Next up: “Pillars of Sand”. This one’s been out for a while, but I decided to hold out on listening to it to not spoil too much for myself. Blast beats over huge chords… Vektor nailing it, again. Switch into a ternary part with dual guitar harmonies and the bass complementing them with fills… hairs standing up again… yeah this is pretty great. I’m running out of words to describe greatness here, help. And just when I thought it wasn’t going to be surprised anymore… “Collapse” starts with clean vocals. As someone had already told me, it’s very reminiscent of Testament at their ballady-est. I don’t know if the vocals do it for me, honestly. The rest of the song seems fine; it’s a nice change of pace to something more subdued after so much intensity. Then there’s a dual guitar lead in the latter half of the song that does it even less for me than the vocals. It picks up during the last few minutes (of a total of nine). And there’s the guitar lead again… this track is a solid hmmm on first listen. And so we arrive at “Recharging the Void”, which is almost fourteen minutes long and smells of epicness in just the first few. Catchy riffs and leads to melt faces are followed by a quieter middle section complete with a (gospel?) choir and more clean vocals, that seem to work better here. And this all leads to yet another hair-raising open chord progression that shifts to the main F-power-chord motif that ties this track and “Charging the Void” together, and then straight into blast beats and blackened chord madness, then a thrash beat with a tremolo riff and the choir behind it… damn. I need a nap to process all this.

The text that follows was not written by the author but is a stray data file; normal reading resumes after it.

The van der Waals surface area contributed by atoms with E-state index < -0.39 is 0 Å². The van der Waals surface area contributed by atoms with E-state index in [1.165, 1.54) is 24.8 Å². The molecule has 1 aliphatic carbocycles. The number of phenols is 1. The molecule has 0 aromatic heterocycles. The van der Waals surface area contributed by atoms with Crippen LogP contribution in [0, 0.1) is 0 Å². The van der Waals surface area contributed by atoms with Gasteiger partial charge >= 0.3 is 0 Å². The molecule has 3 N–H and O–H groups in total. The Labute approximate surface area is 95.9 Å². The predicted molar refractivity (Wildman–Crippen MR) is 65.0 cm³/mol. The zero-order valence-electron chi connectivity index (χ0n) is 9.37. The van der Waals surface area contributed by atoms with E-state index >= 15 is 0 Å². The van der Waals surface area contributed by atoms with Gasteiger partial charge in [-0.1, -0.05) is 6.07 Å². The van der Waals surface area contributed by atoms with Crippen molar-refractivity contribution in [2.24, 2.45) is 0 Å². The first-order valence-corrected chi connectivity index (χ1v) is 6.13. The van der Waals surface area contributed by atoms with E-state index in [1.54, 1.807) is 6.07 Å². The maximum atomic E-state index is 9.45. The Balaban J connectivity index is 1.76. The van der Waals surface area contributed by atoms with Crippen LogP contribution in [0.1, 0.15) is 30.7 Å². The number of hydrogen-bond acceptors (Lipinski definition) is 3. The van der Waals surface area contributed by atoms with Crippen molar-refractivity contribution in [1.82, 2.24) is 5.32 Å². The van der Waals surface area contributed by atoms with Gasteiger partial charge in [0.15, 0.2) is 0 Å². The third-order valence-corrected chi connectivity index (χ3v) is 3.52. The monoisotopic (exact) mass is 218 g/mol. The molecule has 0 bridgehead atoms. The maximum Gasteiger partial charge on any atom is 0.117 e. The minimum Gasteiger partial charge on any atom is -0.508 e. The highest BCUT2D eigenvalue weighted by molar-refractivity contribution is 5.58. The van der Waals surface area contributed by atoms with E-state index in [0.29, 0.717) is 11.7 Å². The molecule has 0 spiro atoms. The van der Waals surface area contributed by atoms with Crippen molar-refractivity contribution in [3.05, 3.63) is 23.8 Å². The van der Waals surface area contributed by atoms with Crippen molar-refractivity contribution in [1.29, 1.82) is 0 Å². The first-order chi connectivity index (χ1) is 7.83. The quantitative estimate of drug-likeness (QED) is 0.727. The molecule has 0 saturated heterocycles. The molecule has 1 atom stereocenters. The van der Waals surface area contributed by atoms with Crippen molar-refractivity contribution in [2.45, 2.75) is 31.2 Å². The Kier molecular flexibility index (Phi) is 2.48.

After resting my (cosmic) cortex, I’m ready to type out my verdict. Terminal Redux is EXTREMELY dense; it is also nothing short of incredible. This is hands down Vektor’s most ambitious release to date, bar none. It’s got tons of the atmosphere that made me fall in love with Black Future AND some of the awesome, catchy riffs that Outer Isolation showcased in a more straightforward fashion, but at the same time it’s an entirely separate entity. Sure, in my mind Vektor will never make another album like Black Future, but when we get music like the one contained in Terminal Redux, why on Earth would I want that? I’m glad that one of my favorite bands keeps pushing their musical boundaries and making records that are different from each other but still sound unmistakably unique… even if some of the elements don’t quite fall into place. At this point, Vektor’s future is far from black.
TL;DR: Vektor are good and you should listen to them if you haven’t already (WHY HAVEN’T YOU?!???!??). Get Terminal Redux here. Mosh, out.